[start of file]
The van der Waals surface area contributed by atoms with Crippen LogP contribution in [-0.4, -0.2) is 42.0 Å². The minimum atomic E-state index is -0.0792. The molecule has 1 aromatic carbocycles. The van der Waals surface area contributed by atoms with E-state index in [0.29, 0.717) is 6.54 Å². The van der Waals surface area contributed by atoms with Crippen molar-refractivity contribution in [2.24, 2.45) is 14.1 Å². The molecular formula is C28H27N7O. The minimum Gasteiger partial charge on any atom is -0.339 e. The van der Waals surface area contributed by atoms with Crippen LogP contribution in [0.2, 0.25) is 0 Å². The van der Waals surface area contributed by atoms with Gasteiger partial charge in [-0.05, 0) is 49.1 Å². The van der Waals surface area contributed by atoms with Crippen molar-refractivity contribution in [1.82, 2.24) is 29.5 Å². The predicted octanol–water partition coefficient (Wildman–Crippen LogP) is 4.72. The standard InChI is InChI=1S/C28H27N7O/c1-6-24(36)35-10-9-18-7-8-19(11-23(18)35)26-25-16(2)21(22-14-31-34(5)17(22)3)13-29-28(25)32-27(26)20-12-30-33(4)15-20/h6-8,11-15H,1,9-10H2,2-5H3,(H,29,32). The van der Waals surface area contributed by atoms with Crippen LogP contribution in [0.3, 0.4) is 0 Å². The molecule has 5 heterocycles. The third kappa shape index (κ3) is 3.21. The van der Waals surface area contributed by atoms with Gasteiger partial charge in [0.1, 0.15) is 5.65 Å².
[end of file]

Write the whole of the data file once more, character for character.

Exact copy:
The van der Waals surface area contributed by atoms with Crippen LogP contribution in [-0.4, -0.2) is 42.0 Å². The minimum atomic E-state index is -0.0792. The molecule has 1 aromatic carbocycles. The van der Waals surface area contributed by atoms with E-state index in [0.29, 0.717) is 6.54 Å². The van der Waals surface area contributed by atoms with Crippen molar-refractivity contribution in [2.24, 2.45) is 14.1 Å². The molecular formula is C28H27N7O. The minimum Gasteiger partial charge on any atom is -0.339 e. The van der Waals surface area contributed by atoms with Crippen LogP contribution in [0.2, 0.25) is 0 Å². The van der Waals surface area contributed by atoms with Gasteiger partial charge in [-0.05, 0) is 49.1 Å². The van der Waals surface area contributed by atoms with Crippen molar-refractivity contribution in [1.82, 2.24) is 29.5 Å². The predicted octanol–water partition coefficient (Wildman–Crippen LogP) is 4.72. The standard InChI is InChI=1S/C28H27N7O/c1-6-24(36)35-10-9-18-7-8-19(11-23(18)35)26-25-16(2)21(22-14-31-34(5)17(22)3)13-29-28(25)32-27(26)20-12-30-33(4)15-20/h6-8,11-15H,1,9-10H2,2-5H3,(H,29,32). The van der Waals surface area contributed by atoms with Crippen LogP contribution in [0.3, 0.4) is 0 Å². The molecule has 5 heterocycles. The third kappa shape index (κ3) is 3.21. The van der Waals surface area contributed by atoms with Gasteiger partial charge in [0.1, 0.15) is 5.65 Å².